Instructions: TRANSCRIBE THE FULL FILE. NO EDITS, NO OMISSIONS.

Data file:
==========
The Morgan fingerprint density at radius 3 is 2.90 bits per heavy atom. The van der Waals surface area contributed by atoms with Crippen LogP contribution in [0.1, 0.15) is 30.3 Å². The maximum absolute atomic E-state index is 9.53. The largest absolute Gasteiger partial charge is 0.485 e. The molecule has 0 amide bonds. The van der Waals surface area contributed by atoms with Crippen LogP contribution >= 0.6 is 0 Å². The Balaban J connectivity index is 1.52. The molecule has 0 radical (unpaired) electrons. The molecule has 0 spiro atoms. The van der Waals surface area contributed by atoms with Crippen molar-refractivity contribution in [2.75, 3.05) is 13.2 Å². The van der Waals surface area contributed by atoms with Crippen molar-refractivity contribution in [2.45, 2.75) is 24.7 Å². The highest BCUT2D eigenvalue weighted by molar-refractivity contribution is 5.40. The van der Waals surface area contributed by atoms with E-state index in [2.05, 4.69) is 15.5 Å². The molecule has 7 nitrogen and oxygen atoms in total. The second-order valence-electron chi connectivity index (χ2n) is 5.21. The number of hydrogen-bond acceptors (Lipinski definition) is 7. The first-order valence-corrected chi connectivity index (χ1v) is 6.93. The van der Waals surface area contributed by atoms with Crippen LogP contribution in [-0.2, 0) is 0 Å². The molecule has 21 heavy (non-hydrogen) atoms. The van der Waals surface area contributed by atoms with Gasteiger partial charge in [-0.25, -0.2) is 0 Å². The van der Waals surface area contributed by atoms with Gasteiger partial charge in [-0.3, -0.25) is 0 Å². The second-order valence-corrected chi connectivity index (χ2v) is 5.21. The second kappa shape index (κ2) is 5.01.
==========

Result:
The Morgan fingerprint density at radius 3 is 2.90 bits per heavy atom. The van der Waals surface area contributed by atoms with Crippen LogP contribution in [0.1, 0.15) is 30.3 Å². The maximum absolute atomic E-state index is 9.53. The largest absolute Gasteiger partial charge is 0.485 e. The molecule has 0 amide bonds. The van der Waals surface area contributed by atoms with Crippen LogP contribution >= 0.6 is 0 Å². The Balaban J connectivity index is 1.52. The molecule has 0 radical (unpaired) electrons. The molecule has 0 spiro atoms. The van der Waals surface area contributed by atoms with Crippen molar-refractivity contribution in [2.75, 3.05) is 13.2 Å². The van der Waals surface area contributed by atoms with Crippen molar-refractivity contribution in [2.45, 2.75) is 24.7 Å². The highest BCUT2D eigenvalue weighted by molar-refractivity contribution is 5.40. The van der Waals surface area contributed by atoms with E-state index in [2.05, 4.69) is 15.5 Å². The molecule has 7 nitrogen and oxygen atoms in total. The second-order valence-electron chi connectivity index (χ2n) is 5.21. The number of hydrogen-bond acceptors (Lipinski definition) is 7. The first-order valence-corrected chi connectivity index (χ1v) is 6.93. The van der Waals surface area contributed by atoms with Crippen LogP contribution in [-0.2, 0) is 0 Å². The molecule has 21 heavy (non-hydrogen) atoms. The van der Waals surface area contributed by atoms with Gasteiger partial charge in [-0.25, -0.2) is 0 Å². The van der Waals surface area contributed by atoms with Gasteiger partial charge in [-0.3, -0.25) is 0 Å². The second-order valence-corrected chi connectivity index (χ2v) is 5.21. The second kappa shape index (κ2) is 5.01.